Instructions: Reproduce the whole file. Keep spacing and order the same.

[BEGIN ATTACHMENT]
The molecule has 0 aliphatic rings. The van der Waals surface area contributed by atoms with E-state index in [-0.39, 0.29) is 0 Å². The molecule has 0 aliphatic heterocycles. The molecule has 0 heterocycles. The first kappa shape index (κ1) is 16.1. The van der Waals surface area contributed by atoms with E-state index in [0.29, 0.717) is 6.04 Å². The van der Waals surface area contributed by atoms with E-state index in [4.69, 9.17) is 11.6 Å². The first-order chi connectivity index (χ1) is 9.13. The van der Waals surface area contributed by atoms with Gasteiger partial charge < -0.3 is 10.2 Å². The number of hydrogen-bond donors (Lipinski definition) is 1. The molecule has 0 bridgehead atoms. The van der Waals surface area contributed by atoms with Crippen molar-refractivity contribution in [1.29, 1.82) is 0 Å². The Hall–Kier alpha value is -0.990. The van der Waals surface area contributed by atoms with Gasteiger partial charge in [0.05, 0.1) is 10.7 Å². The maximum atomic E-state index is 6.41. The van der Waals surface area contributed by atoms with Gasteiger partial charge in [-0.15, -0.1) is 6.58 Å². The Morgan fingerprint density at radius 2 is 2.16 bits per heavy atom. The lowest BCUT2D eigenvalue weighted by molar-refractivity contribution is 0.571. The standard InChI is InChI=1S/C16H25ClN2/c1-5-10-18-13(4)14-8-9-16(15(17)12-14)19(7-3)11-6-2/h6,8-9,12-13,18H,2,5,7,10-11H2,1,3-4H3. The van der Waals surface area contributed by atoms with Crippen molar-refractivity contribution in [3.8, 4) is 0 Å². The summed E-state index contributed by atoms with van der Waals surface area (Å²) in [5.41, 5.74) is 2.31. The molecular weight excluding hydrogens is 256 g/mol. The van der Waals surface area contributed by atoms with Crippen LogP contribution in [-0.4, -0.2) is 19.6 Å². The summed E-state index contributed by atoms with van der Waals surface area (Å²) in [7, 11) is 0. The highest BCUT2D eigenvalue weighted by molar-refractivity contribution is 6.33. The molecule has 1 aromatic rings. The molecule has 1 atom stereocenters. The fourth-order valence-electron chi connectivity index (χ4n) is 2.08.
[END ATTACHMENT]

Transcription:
The molecule has 0 aliphatic rings. The van der Waals surface area contributed by atoms with E-state index in [-0.39, 0.29) is 0 Å². The molecule has 0 aliphatic heterocycles. The molecule has 0 heterocycles. The first kappa shape index (κ1) is 16.1. The van der Waals surface area contributed by atoms with E-state index in [0.29, 0.717) is 6.04 Å². The van der Waals surface area contributed by atoms with E-state index in [4.69, 9.17) is 11.6 Å². The first-order chi connectivity index (χ1) is 9.13. The van der Waals surface area contributed by atoms with Gasteiger partial charge < -0.3 is 10.2 Å². The number of hydrogen-bond donors (Lipinski definition) is 1. The molecule has 0 bridgehead atoms. The van der Waals surface area contributed by atoms with Crippen molar-refractivity contribution in [1.29, 1.82) is 0 Å². The Hall–Kier alpha value is -0.990. The van der Waals surface area contributed by atoms with Gasteiger partial charge in [0.05, 0.1) is 10.7 Å². The maximum atomic E-state index is 6.41. The van der Waals surface area contributed by atoms with Gasteiger partial charge in [-0.15, -0.1) is 6.58 Å². The Morgan fingerprint density at radius 2 is 2.16 bits per heavy atom. The lowest BCUT2D eigenvalue weighted by molar-refractivity contribution is 0.571. The standard InChI is InChI=1S/C16H25ClN2/c1-5-10-18-13(4)14-8-9-16(15(17)12-14)19(7-3)11-6-2/h6,8-9,12-13,18H,2,5,7,10-11H2,1,3-4H3. The van der Waals surface area contributed by atoms with Crippen molar-refractivity contribution in [3.8, 4) is 0 Å². The summed E-state index contributed by atoms with van der Waals surface area (Å²) in [5.41, 5.74) is 2.31. The molecular weight excluding hydrogens is 256 g/mol. The van der Waals surface area contributed by atoms with Crippen LogP contribution in [-0.4, -0.2) is 19.6 Å². The summed E-state index contributed by atoms with van der Waals surface area (Å²) in [7, 11) is 0. The highest BCUT2D eigenvalue weighted by molar-refractivity contribution is 6.33. The molecule has 1 aromatic rings. The molecule has 1 atom stereocenters. The fourth-order valence-electron chi connectivity index (χ4n) is 2.08.